What is the latest universal safety danger? You will never guess, but it is a new augmented reality phone app which uses GPS-tracking and technology that imposes a digital facade on the real world – Pokémon Go. Who could have predicted this safety concern? The cute harmless cartoon critters debuted in Japan in 1996. Apps that layer a digital world on top of the real one can create awkward and even dangerous situations. The particular issues with playing Pokémon Go are the locations where players can catch and battle imaginary monsters: parks, stadiums, backyards, churches, museums, construction sites, and even in NASA. That’s where safety concerns come up.
“Because Pokémon Go is becoming so widely adopted, the app not only should cause safety concerns among parents, law enforcement officials and businesses, it also should cause concern within companies and subsequently, safety managers,” says EHS Today in one of the articles.
The first accidents have already been reported: players were struck my moving vehicles, crashed the car, got mugged, robbed, and fell in a ditch while playing the game in inappropriate places. Michael Pachter, a gaming analyst for Wedbush Securities says: “I just hope that nobody actually gets killed walking into traffic.”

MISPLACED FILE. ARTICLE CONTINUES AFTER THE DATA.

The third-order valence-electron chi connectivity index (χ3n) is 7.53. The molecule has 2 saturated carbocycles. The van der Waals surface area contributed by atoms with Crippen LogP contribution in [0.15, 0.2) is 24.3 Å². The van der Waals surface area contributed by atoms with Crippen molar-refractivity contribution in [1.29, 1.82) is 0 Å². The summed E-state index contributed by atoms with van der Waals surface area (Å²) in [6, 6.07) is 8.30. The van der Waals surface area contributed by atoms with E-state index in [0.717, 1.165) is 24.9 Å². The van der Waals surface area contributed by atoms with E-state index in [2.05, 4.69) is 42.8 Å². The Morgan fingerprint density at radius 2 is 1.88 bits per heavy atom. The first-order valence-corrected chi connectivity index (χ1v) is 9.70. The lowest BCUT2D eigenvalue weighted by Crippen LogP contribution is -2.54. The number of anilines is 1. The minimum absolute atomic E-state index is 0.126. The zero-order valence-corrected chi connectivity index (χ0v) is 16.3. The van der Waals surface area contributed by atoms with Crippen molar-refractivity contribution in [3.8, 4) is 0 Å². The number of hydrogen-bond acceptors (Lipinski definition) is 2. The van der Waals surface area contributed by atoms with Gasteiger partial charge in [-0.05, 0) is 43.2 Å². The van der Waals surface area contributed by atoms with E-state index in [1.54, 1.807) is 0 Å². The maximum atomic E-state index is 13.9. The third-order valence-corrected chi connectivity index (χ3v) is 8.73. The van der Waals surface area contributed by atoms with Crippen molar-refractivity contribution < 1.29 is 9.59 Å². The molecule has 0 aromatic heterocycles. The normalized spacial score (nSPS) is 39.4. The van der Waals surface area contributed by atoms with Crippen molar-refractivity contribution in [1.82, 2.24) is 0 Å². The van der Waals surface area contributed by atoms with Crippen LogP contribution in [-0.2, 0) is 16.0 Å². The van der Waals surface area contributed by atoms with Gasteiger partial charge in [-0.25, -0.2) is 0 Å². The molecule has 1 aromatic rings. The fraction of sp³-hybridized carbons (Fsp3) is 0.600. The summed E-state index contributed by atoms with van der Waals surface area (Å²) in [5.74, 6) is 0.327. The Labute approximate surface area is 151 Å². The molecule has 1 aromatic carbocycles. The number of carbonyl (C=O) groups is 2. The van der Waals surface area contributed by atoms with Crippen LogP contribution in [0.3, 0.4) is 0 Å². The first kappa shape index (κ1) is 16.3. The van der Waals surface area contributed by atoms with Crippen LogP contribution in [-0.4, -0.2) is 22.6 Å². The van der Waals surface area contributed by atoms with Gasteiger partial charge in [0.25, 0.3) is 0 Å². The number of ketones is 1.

You do not need an OSHA officer on your site to deal with this cultural phenomenon. To prevent injuries in your working area, issue strict rules about using personal devices at work, install “Caution: restricted area” signs, warning labels, warning lines, barricade tapes, and make sure fences around the restricted project area are secure and well-maintained. Little things like that matter for saving lives. The National Safety Council found that there were 136,053 preventable injury deaths in the U.S. in 2014 – a 57 percent increase since 1992.
Here is the list of safety tips for players to prevent Pokémon Go-related accidents:
Images courtesy of Kirsi Kuutti at NASA.